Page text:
This is what the woman from Denmark understands but Americans have forgotten:

Time is our most precious commodity. It should be guarded at all costs. Valued above all else. Spent with enormous care. 

There was a time when America was dotted with bakers and butchers and fishmongers and green grocers. Like Denmark, there was a time when the bulk of Saturday was spent going from shop to shop, purchasing food for the next week.

Then we built massive grocery stores and put everything under one roof, and for a time, we were happy. My mother would do all the grocery shopping in an hour at Shop-Rite while we clung to the cart and begged for sugary cereals. 

Then something changed. Americans decided that this was no longer good. We decided that the marginal improvement in the quality of our green beans was worth the hour spent driving across town in order to purchase them. We decided that even though all of the stores have organic produce, this store's organic produce must be more organic because it costs more. We decided that it's better to buy olive oil from a store that only sells olive oil (a real thing) and pickles from an artisanal pickle maker even though we never cared about pickles very much before. We decided that the more time we spent gathering the food for our meals, the better we could feel about ourselves.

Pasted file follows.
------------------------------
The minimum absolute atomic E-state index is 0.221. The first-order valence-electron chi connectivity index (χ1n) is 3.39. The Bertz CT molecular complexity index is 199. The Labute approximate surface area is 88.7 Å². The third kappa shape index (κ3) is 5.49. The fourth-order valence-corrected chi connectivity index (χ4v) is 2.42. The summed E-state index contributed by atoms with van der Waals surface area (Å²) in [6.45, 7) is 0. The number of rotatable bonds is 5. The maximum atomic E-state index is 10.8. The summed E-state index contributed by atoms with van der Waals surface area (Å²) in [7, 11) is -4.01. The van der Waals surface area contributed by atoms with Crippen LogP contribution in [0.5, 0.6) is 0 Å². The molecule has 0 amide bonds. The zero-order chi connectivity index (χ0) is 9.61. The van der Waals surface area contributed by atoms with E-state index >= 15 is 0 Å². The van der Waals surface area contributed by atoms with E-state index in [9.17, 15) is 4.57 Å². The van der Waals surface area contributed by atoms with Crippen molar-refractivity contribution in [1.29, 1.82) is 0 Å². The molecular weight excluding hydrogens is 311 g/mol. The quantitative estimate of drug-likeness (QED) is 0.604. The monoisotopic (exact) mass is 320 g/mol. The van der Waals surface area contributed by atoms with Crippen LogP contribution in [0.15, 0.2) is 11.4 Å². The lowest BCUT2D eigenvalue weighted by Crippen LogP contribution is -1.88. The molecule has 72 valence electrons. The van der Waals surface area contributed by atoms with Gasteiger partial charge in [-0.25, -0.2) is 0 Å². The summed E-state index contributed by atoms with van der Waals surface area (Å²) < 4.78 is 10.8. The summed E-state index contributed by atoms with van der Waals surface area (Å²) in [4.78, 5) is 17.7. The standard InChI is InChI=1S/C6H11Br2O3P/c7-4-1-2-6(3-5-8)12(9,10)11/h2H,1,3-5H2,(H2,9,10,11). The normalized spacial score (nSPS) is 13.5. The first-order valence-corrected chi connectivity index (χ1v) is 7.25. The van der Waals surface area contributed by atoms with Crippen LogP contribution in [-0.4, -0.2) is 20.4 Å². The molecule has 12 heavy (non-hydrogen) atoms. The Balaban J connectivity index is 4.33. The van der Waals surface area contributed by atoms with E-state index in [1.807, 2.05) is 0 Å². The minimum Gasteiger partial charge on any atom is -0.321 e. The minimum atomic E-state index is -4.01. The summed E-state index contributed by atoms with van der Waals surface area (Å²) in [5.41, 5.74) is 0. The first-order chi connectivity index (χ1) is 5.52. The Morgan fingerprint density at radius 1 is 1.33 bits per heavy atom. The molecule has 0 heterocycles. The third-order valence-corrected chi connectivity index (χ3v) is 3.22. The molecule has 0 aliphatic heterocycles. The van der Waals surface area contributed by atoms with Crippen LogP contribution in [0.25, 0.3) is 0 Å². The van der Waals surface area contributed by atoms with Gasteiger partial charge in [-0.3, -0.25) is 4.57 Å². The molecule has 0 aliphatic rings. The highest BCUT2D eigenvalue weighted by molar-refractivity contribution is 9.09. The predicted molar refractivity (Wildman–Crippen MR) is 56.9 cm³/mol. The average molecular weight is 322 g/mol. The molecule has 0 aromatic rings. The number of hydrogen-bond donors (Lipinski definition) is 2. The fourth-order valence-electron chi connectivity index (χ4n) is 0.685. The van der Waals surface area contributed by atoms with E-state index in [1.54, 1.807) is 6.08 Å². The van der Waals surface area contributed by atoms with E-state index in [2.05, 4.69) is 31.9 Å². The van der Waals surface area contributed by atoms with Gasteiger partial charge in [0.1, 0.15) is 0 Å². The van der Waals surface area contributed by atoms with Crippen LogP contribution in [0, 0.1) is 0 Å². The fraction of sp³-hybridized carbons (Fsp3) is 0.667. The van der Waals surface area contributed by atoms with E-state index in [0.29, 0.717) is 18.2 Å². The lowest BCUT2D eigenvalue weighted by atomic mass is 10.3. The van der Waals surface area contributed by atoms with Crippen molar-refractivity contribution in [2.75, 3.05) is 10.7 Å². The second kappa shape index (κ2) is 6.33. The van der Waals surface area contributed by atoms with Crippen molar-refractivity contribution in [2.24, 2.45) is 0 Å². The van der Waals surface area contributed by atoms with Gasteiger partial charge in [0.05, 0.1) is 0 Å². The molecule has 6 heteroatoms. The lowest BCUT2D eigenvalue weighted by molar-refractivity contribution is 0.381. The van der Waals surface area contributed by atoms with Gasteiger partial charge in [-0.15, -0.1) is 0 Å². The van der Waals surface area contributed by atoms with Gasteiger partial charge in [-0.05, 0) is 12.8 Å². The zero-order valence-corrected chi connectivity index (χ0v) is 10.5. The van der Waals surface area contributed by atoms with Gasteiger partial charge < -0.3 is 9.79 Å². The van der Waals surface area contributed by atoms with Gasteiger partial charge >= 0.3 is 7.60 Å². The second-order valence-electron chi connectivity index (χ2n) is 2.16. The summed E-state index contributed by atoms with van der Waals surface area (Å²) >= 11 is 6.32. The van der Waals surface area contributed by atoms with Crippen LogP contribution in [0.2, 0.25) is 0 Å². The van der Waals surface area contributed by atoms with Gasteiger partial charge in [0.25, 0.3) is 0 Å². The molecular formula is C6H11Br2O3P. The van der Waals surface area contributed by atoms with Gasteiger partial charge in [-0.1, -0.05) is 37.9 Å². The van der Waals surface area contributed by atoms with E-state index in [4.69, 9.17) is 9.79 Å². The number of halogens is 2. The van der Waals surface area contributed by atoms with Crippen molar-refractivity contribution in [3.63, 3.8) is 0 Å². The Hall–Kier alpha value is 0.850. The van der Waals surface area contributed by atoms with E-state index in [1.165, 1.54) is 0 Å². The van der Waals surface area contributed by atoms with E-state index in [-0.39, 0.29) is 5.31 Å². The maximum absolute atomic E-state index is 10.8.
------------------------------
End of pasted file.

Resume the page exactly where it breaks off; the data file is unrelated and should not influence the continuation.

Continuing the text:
We constantly lament the lack of time that we have with our families. We bemoan our lack of sleep. We yearn for the time to read a book or watch a movie. We dream of the day when we can write a novel, learn to skateboard, take a nap, paint the living room, or simply lie down in the grass and stare at clouds.

You have that time. You spent it driving to Trader Joes because you like their crackers.

You spent it driving to Whole Foods for their salmon.

You spent it driving to Costco to save $2.86 on paper towels.

When you're lying on your deathbed, you won’t be wishing that you had eaten more flavorful green beans. You won’t be lamenting the lack of quality quinoa in your life. You won’t be regretting a lifetime bereft of farm fresh eggs.

You’ll regret the hours spent every week driving all over town in order to marginally (and probably indiscernibly) improve the quality of food in your home at the expense of time spent on better things.  

Stop the insanity.

Place time spent with friends and loved ones ahead of the desire to optimize every food item in your cupboard, refrigerator, and freezer.